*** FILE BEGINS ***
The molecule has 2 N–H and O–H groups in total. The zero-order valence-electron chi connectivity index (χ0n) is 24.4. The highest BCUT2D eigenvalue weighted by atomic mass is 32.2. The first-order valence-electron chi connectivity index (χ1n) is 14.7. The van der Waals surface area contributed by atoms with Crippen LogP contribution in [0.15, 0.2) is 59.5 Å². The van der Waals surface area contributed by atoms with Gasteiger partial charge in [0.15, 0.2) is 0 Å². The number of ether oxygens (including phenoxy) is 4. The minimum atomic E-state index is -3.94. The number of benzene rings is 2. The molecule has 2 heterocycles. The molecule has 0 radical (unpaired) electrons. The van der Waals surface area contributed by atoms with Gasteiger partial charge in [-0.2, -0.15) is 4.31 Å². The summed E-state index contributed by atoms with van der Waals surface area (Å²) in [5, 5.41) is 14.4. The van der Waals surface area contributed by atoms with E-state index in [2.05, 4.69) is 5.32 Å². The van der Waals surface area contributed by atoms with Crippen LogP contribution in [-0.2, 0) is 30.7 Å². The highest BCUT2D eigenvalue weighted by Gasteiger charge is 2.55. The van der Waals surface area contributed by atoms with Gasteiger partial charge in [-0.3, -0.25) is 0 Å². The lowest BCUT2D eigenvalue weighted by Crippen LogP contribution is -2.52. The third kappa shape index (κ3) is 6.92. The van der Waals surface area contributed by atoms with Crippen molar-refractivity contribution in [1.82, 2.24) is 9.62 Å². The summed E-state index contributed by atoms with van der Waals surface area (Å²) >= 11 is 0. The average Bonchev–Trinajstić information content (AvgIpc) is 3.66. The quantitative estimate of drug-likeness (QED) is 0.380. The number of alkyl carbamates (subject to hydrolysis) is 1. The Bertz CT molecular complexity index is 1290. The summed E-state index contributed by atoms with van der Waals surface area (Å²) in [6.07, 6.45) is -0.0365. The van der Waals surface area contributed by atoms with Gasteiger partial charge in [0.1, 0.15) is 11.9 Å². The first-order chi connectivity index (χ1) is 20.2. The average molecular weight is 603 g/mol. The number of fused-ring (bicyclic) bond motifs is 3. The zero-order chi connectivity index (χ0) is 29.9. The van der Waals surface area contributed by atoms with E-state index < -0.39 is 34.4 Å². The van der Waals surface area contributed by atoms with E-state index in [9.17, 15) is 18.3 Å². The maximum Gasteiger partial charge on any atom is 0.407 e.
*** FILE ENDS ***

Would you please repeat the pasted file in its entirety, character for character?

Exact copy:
The molecule has 2 N–H and O–H groups in total. The zero-order valence-electron chi connectivity index (χ0n) is 24.4. The highest BCUT2D eigenvalue weighted by atomic mass is 32.2. The first-order valence-electron chi connectivity index (χ1n) is 14.7. The van der Waals surface area contributed by atoms with Crippen LogP contribution in [0.15, 0.2) is 59.5 Å². The van der Waals surface area contributed by atoms with Gasteiger partial charge in [0.15, 0.2) is 0 Å². The number of ether oxygens (including phenoxy) is 4. The minimum atomic E-state index is -3.94. The number of benzene rings is 2. The molecule has 2 heterocycles. The molecule has 0 radical (unpaired) electrons. The van der Waals surface area contributed by atoms with Gasteiger partial charge in [-0.2, -0.15) is 4.31 Å². The summed E-state index contributed by atoms with van der Waals surface area (Å²) in [5, 5.41) is 14.4. The van der Waals surface area contributed by atoms with E-state index in [2.05, 4.69) is 5.32 Å². The van der Waals surface area contributed by atoms with Crippen LogP contribution in [-0.2, 0) is 30.7 Å². The highest BCUT2D eigenvalue weighted by Gasteiger charge is 2.55. The van der Waals surface area contributed by atoms with Gasteiger partial charge in [-0.3, -0.25) is 0 Å². The lowest BCUT2D eigenvalue weighted by Crippen LogP contribution is -2.52. The third kappa shape index (κ3) is 6.92. The van der Waals surface area contributed by atoms with Crippen molar-refractivity contribution in [1.82, 2.24) is 9.62 Å². The summed E-state index contributed by atoms with van der Waals surface area (Å²) >= 11 is 0. The average Bonchev–Trinajstić information content (AvgIpc) is 3.66. The quantitative estimate of drug-likeness (QED) is 0.380. The number of alkyl carbamates (subject to hydrolysis) is 1. The Bertz CT molecular complexity index is 1290. The summed E-state index contributed by atoms with van der Waals surface area (Å²) in [6.07, 6.45) is -0.0365. The van der Waals surface area contributed by atoms with Gasteiger partial charge in [0.1, 0.15) is 11.9 Å². The first-order chi connectivity index (χ1) is 20.2. The average molecular weight is 603 g/mol. The number of fused-ring (bicyclic) bond motifs is 3. The zero-order chi connectivity index (χ0) is 29.9. The van der Waals surface area contributed by atoms with E-state index < -0.39 is 34.4 Å². The van der Waals surface area contributed by atoms with E-state index in [9.17, 15) is 18.3 Å². The maximum Gasteiger partial charge on any atom is 0.407 e.